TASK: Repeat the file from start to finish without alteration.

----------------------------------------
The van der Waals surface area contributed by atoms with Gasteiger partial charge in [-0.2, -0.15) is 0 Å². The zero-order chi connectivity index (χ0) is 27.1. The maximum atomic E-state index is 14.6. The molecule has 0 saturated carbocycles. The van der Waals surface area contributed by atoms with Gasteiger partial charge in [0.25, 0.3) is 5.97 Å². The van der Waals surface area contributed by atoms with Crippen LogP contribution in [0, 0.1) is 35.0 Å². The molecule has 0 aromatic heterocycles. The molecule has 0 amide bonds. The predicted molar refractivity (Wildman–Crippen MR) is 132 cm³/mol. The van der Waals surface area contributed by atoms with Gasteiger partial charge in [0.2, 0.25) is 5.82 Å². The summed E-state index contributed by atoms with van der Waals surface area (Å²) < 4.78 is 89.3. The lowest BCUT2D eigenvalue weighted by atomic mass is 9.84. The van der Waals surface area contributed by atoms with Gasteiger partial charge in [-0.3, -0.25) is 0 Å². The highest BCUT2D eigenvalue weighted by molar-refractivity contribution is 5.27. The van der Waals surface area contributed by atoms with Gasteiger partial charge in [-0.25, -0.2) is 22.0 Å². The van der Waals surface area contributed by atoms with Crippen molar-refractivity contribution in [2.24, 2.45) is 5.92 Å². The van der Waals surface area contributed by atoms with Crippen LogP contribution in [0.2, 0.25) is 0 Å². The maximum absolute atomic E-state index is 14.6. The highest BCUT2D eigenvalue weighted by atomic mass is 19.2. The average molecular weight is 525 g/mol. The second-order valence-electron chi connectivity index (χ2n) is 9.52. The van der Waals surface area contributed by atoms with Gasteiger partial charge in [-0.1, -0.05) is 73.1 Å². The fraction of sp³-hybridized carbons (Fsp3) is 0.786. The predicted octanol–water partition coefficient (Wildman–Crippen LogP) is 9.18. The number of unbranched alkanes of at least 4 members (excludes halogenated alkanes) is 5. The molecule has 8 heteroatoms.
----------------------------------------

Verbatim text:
The van der Waals surface area contributed by atoms with Gasteiger partial charge in [-0.2, -0.15) is 0 Å². The zero-order chi connectivity index (χ0) is 27.1. The maximum atomic E-state index is 14.6. The molecule has 0 saturated carbocycles. The van der Waals surface area contributed by atoms with Gasteiger partial charge in [0.25, 0.3) is 5.97 Å². The van der Waals surface area contributed by atoms with Crippen LogP contribution in [0, 0.1) is 35.0 Å². The molecule has 0 aromatic heterocycles. The molecule has 0 amide bonds. The predicted molar refractivity (Wildman–Crippen MR) is 132 cm³/mol. The van der Waals surface area contributed by atoms with Gasteiger partial charge in [0.2, 0.25) is 5.82 Å². The summed E-state index contributed by atoms with van der Waals surface area (Å²) < 4.78 is 89.3. The lowest BCUT2D eigenvalue weighted by atomic mass is 9.84. The van der Waals surface area contributed by atoms with Gasteiger partial charge in [-0.3, -0.25) is 0 Å². The highest BCUT2D eigenvalue weighted by molar-refractivity contribution is 5.27. The van der Waals surface area contributed by atoms with Gasteiger partial charge in [-0.25, -0.2) is 22.0 Å². The van der Waals surface area contributed by atoms with Crippen molar-refractivity contribution in [2.24, 2.45) is 5.92 Å². The van der Waals surface area contributed by atoms with Crippen LogP contribution in [0.2, 0.25) is 0 Å². The maximum absolute atomic E-state index is 14.6. The highest BCUT2D eigenvalue weighted by atomic mass is 19.2. The average molecular weight is 525 g/mol. The second-order valence-electron chi connectivity index (χ2n) is 9.52. The van der Waals surface area contributed by atoms with Gasteiger partial charge in [-0.1, -0.05) is 73.1 Å². The fraction of sp³-hybridized carbons (Fsp3) is 0.786. The predicted octanol–water partition coefficient (Wildman–Crippen LogP) is 9.18. The number of unbranched alkanes of at least 4 members (excludes halogenated alkanes) is 5. The molecule has 8 heteroatoms.